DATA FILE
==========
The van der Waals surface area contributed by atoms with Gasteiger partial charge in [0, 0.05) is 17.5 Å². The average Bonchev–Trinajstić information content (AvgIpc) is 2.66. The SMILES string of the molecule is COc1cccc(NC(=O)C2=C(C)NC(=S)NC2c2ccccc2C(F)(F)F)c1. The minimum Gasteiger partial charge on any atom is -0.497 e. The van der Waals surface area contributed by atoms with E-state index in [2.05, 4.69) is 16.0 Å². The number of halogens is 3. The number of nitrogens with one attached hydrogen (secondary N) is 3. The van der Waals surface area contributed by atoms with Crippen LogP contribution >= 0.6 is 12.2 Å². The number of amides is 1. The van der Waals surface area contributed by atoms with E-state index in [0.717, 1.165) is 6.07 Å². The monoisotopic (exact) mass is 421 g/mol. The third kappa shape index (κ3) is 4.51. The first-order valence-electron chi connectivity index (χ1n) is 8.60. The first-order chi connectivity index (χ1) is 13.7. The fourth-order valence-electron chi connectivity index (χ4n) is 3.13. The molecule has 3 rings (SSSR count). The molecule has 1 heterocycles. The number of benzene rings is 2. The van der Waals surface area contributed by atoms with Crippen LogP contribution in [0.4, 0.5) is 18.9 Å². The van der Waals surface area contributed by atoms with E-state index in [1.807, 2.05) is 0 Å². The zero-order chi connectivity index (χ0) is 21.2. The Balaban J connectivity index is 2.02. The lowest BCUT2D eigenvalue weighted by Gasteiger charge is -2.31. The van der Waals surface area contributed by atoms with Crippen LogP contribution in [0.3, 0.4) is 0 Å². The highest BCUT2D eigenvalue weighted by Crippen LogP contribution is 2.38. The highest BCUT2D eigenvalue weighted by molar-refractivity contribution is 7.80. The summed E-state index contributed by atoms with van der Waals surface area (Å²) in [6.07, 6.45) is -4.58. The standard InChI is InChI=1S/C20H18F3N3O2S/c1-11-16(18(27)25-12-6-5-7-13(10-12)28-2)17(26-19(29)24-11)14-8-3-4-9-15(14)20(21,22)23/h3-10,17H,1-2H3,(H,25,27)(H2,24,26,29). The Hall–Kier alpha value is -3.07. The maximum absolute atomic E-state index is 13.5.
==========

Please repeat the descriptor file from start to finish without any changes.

The van der Waals surface area contributed by atoms with Gasteiger partial charge in [0, 0.05) is 17.5 Å². The average Bonchev–Trinajstić information content (AvgIpc) is 2.66. The SMILES string of the molecule is COc1cccc(NC(=O)C2=C(C)NC(=S)NC2c2ccccc2C(F)(F)F)c1. The minimum Gasteiger partial charge on any atom is -0.497 e. The van der Waals surface area contributed by atoms with E-state index in [2.05, 4.69) is 16.0 Å². The number of halogens is 3. The number of nitrogens with one attached hydrogen (secondary N) is 3. The van der Waals surface area contributed by atoms with Crippen LogP contribution >= 0.6 is 12.2 Å². The number of amides is 1. The van der Waals surface area contributed by atoms with E-state index in [0.717, 1.165) is 6.07 Å². The monoisotopic (exact) mass is 421 g/mol. The third kappa shape index (κ3) is 4.51. The first-order valence-electron chi connectivity index (χ1n) is 8.60. The first-order chi connectivity index (χ1) is 13.7. The fourth-order valence-electron chi connectivity index (χ4n) is 3.13. The molecule has 3 rings (SSSR count). The molecule has 1 heterocycles. The number of benzene rings is 2. The van der Waals surface area contributed by atoms with Crippen LogP contribution in [0.4, 0.5) is 18.9 Å². The van der Waals surface area contributed by atoms with E-state index in [1.807, 2.05) is 0 Å². The zero-order chi connectivity index (χ0) is 21.2. The Balaban J connectivity index is 2.02. The lowest BCUT2D eigenvalue weighted by Gasteiger charge is -2.31. The van der Waals surface area contributed by atoms with Crippen LogP contribution in [0.3, 0.4) is 0 Å². The highest BCUT2D eigenvalue weighted by Crippen LogP contribution is 2.38. The highest BCUT2D eigenvalue weighted by molar-refractivity contribution is 7.80. The summed E-state index contributed by atoms with van der Waals surface area (Å²) in [6.07, 6.45) is -4.58. The standard InChI is InChI=1S/C20H18F3N3O2S/c1-11-16(18(27)25-12-6-5-7-13(10-12)28-2)17(26-19(29)24-11)14-8-3-4-9-15(14)20(21,22)23/h3-10,17H,1-2H3,(H,25,27)(H2,24,26,29). The Hall–Kier alpha value is -3.07. The maximum absolute atomic E-state index is 13.5.